Brooklyn's Dekalb Market: a flexible business district built from shipping containers

Builders and architects have fallen in love with shipping containers and are using them to design and build everything from office buildings to prison space. It makes sense: they come in standard sizes (a bit like Legos), they’re sturdy, mobile, and readily available. This also makes shipping containers ideal for temporary developments, and a new open-air market in Brooklyn is putting that notion to the test.

The Dekalb Market opened in late July and features a range of small businesses housed in shipping containers, which the business owners were able to repurpose to their needs. Created on land that’s currently in development limbo, the market features “an incubator farm, food market, events, a performance venue and a collection of eateries and work-sell spaces.” Each vendor signed a one-year lease, but should the construction plans slated for the property move forward it’s easy to imagine that the market itself could be relocated pretty efficiently.

Kaid Benfield at NRDC’s Switchboard blog ties the Dekalb Market to the concept of “tactical urbanism.” Think of it as “playing” with urban spaces rather than committing to permanent structures that may or may not succeed. It strikes me as a really innovative approach to establishing “brick and mortar” businesses. Typically, if you pick a bad location for you storefront you’re out of luck, but this model allows for a measure of location independence for businesses that still need to have a physical presence. And if the potential for mobility becomes the hallmark of this model, it’s reasonable to believe that shipping container businesses may start looking into off-grid energy sources, rainwater collection and maybe even composting toilets as ways to maintain that option to move easily.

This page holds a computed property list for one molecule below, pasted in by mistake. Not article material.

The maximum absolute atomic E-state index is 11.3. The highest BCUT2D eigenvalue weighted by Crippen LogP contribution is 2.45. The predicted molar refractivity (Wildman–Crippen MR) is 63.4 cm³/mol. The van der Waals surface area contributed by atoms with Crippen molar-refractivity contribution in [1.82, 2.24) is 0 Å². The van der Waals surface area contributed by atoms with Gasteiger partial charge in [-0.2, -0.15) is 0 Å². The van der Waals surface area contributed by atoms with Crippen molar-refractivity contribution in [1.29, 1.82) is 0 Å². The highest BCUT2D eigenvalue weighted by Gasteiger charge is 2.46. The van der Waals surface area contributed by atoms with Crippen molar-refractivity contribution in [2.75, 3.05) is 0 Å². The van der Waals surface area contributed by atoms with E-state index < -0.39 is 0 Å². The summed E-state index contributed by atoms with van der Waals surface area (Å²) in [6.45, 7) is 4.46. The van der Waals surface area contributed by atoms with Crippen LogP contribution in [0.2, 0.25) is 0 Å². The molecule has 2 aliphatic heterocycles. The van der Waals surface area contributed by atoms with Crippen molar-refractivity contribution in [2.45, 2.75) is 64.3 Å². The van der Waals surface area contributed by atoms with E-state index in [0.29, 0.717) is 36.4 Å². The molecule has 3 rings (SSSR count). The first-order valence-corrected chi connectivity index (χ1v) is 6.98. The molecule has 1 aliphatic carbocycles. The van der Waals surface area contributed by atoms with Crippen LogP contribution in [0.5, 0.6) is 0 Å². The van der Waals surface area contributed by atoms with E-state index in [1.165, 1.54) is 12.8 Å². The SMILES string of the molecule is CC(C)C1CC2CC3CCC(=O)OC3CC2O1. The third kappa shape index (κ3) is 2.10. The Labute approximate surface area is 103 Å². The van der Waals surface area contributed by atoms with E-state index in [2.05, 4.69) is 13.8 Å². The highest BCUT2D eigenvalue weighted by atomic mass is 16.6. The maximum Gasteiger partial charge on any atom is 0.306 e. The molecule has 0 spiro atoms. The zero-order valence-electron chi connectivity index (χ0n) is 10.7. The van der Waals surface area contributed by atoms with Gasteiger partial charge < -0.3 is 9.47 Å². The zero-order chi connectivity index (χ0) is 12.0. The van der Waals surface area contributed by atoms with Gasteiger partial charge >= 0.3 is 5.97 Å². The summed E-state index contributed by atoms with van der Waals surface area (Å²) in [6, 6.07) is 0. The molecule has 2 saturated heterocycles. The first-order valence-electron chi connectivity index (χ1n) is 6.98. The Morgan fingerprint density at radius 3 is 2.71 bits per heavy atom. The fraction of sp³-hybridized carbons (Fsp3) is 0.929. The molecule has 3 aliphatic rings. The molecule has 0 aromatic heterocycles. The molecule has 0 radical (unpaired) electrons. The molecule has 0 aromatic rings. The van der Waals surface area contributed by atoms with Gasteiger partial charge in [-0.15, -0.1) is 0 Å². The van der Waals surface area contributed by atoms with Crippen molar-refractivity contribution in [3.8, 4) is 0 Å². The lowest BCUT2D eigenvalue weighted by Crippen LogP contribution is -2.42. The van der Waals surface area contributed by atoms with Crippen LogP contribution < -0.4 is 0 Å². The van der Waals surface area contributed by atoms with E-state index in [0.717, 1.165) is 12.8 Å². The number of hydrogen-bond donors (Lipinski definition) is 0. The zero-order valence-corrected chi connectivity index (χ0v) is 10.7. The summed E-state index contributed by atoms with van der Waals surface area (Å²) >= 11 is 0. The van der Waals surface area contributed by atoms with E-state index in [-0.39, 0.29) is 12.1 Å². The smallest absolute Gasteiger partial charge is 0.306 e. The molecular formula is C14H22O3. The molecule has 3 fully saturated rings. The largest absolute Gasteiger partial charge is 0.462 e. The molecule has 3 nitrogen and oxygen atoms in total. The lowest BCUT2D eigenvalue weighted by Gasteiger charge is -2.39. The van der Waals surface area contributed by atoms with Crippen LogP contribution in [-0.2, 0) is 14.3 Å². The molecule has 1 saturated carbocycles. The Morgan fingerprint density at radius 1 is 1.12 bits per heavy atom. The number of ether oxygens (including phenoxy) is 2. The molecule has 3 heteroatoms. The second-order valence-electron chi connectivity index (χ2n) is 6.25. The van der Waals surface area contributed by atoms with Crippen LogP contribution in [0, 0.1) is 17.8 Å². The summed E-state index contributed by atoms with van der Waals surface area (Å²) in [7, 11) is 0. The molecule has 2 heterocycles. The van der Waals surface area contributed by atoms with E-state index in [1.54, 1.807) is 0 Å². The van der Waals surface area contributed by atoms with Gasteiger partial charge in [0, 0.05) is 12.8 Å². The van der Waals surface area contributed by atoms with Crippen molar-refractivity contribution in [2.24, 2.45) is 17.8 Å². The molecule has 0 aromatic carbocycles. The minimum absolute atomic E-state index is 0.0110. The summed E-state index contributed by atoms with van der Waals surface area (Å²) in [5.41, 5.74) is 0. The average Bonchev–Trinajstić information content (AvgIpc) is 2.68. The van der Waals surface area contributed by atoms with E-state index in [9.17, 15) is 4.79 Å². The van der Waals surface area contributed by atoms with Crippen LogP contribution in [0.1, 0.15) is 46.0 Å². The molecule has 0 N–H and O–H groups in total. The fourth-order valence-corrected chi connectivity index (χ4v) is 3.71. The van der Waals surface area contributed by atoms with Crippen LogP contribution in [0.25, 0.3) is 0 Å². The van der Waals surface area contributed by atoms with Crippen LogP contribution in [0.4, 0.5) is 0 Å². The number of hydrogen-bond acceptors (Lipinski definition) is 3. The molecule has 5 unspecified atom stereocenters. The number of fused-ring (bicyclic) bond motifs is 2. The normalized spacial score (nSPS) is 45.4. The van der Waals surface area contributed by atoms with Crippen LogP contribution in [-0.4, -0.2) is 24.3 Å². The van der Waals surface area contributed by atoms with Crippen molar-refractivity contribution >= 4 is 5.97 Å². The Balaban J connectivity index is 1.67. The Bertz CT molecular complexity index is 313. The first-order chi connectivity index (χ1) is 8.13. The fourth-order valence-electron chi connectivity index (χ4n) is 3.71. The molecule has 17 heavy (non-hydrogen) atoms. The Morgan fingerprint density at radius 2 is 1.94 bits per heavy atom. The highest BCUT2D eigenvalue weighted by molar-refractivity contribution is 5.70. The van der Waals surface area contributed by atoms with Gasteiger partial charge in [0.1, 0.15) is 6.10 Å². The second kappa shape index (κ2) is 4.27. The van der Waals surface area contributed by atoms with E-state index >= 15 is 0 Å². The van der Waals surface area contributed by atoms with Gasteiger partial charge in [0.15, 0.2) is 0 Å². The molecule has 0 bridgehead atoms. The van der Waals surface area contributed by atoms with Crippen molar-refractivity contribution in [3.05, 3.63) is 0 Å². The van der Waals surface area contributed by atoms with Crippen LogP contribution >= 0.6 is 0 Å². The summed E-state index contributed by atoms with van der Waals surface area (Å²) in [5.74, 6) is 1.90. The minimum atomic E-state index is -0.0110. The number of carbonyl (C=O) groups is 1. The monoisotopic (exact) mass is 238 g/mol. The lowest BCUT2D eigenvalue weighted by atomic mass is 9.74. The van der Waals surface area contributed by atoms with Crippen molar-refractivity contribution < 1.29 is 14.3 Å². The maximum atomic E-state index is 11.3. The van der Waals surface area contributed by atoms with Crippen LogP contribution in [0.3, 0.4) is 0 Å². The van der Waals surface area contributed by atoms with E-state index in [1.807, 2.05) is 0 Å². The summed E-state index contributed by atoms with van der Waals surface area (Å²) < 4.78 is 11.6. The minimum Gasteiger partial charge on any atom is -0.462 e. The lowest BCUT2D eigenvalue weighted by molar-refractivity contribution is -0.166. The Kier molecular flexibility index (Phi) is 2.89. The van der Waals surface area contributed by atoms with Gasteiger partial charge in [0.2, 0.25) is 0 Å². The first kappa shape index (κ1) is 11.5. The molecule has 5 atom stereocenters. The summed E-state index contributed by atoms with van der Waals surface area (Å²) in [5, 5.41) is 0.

Want to see more of the market? Inhabitat (as always) has a great photo gallery.


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Image: Robicelli’s, one of the tenants in the Dekalb Market.

Credit: Rachel from Cupcakes Take the Cake at Flickr under a Creative Commons license